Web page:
“At 90 years old, I feel lucky to have taken my COVID-19 vaccine shot and feel more confident to live a couple more years. I am equally happy to witness more people taking their shots as this strengthens community cohesion,” recounts a community member in Sierra Leone. According to the Sierra Leone Expanded Programme on Immunization (EPI), as of March 2023, the target population fully vaccinated in Sierra Leone was above 84%. This achievement is partly attributed to the support provided by the Saving Lives and Livelihoods initiative in augmenting the innovative strategies that the Ministry of Health was already implementing.
The Saving Lives and Livelihoods initiative, a programme of the Africa CDC in partnership with the Mastercard Foundation, is very strategic and timely in accelerating vaccine uptake in hard-to-reach communities. The initiative’s implementing partners (IPs) in Sierra Leone are the Sierra Leone Red Cross Society (SLRCS), Focus 1000 and the Africa Medical Supplies Platform (AMSP). Each of these IPs has unique but complementing roles to achieving enhanced vaccine coverage through joint strategies with the Ministry of Health. The SLRCS supports risk communication and communication engagement (RCCE), Focus 1000 supports COVID-19 vaccination centres (CVC), and the Africa Medical Supplies Platform (AMSP) supports vaccine supply chain management.
The chiefdoms with poor COVID-19 vaccination coverage across the 16 districts were identified, and COVID-19 Vaccination Centres (CVCs) were allocated in these areas. Through a decentralized approach, district coordinators were deployed and have significantly contributed to the initiative by targeting the hard-to-reach and riverine communities.
To improve accessibility in low-coverage areas, a mobile strategy was introduced to complement the fixed post-CVCs located at the health facilities. “Today I got my COVID-19 vaccination, and I feel grateful because health workers are committing their time to ensure that I remain healthy and active to do my work and that our community people can have access to the vaccine in all chiefdoms,” said Alimamy Foday Jalloh after receiving his second dose of COVID-19 vaccine.
In creating demand for COVID-19 vaccines in Sierra Leone, the Red Cross Society has been undertaking daily social mobilization and community engagement activities. To take the message of COVID-19 vaccination to the grassroots, the RCCE team had an orientation meeting with Paramount Chiefs, religious leaders, and tribal heads from all 16 districts of Sierra Leone. These leaders are trusted within the communities and with established authority that can influence their audience and communities respectively. At the meeting, all the participants were provided simple and easy-to-understand COVID-19 vaccine messages, while concerns and comments from participants were addressed. Posters and awareness cards were then distributed. Following the meeting, twenty-five (25) religious leaders and 37 tribal heads were vaccinated to encourage their subjects and communities to have confidence in the vaccine.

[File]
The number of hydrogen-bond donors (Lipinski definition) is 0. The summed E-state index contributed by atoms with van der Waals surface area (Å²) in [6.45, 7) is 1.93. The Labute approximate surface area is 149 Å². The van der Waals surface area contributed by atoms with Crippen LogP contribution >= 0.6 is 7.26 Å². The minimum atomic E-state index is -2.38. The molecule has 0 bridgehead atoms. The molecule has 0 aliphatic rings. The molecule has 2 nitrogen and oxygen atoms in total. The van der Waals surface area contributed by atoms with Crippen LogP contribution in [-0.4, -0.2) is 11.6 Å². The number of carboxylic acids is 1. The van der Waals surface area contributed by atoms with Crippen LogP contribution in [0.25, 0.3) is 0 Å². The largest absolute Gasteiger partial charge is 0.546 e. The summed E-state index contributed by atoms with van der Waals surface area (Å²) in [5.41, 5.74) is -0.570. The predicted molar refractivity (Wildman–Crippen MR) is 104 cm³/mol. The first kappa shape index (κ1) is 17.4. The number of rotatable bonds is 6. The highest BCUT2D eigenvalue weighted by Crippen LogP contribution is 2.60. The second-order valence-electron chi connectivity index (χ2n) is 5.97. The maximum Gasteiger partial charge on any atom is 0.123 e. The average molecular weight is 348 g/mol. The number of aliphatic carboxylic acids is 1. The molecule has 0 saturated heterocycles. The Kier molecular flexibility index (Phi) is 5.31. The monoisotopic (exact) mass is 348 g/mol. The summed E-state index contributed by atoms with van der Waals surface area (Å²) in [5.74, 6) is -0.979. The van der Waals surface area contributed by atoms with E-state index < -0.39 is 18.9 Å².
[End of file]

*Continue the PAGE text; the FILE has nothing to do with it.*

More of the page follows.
Leaving no one behind is a focus of the vaccination campaign, where community participation is crucial and regular community meetings are held with the programme team. The meetings provide the community with a feedback platform allowing the programme team to listen to the community’s fears about the vaccine and provide a response to the misinformation resulting in increased trust and social cohesion. Building trust and acceptance is key in programme intervention, and community-led approaches build ownership and adaptation by the people. The Saving Lives and Livelihoods initiative in Sierra Leone focuses on local solutions for underserved communities anchored on the 100 100 70 strategy targeting the more vulnerable population.
“Working with the community is key; putting them at the centre of what we do is very important, as we are engaging the community to take the COVID-19 vaccine,” noted Kadiatu Jalloh, RCCE Officer from Sierra Leone Red Cross Society.
Understanding the community context and actions and addressing their hesitancy or resistance to the vaccine significantly promotes behaviour change. The need to consider social interaction, hierarchies and power relations in the targeted communities to form and maintain strong partnerships across all levels. Improving COVID-19 vaccine uptake using people-centred approaches has encouraged the community’s understanding of government efforts in relevant interventions to foster community-led action in Sierra Leone.
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